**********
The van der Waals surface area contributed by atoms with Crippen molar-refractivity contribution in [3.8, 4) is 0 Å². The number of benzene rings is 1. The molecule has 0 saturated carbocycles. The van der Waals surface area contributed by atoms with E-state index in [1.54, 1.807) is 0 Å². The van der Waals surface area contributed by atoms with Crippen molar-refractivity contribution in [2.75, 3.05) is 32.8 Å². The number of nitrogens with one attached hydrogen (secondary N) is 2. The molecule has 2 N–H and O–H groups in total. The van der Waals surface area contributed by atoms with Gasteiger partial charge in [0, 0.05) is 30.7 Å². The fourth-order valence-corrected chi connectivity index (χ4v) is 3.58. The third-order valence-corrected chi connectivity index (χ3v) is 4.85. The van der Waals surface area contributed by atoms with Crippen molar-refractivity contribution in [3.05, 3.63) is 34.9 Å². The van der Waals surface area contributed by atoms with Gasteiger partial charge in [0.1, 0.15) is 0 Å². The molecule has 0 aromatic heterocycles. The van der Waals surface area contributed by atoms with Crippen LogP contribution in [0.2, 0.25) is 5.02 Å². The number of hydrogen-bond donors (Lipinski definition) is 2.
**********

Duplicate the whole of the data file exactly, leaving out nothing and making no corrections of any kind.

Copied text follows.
The van der Waals surface area contributed by atoms with Crippen molar-refractivity contribution in [3.8, 4) is 0 Å². The number of benzene rings is 1. The molecule has 0 saturated carbocycles. The van der Waals surface area contributed by atoms with E-state index in [1.54, 1.807) is 0 Å². The van der Waals surface area contributed by atoms with Crippen molar-refractivity contribution in [2.75, 3.05) is 32.8 Å². The number of nitrogens with one attached hydrogen (secondary N) is 2. The molecule has 2 N–H and O–H groups in total. The van der Waals surface area contributed by atoms with Gasteiger partial charge in [0, 0.05) is 30.7 Å². The fourth-order valence-corrected chi connectivity index (χ4v) is 3.58. The third-order valence-corrected chi connectivity index (χ3v) is 4.85. The van der Waals surface area contributed by atoms with Crippen molar-refractivity contribution in [3.05, 3.63) is 34.9 Å². The van der Waals surface area contributed by atoms with Gasteiger partial charge in [0.1, 0.15) is 0 Å². The molecule has 0 aromatic heterocycles. The van der Waals surface area contributed by atoms with Crippen LogP contribution in [0.2, 0.25) is 5.02 Å². The number of hydrogen-bond donors (Lipinski definition) is 2.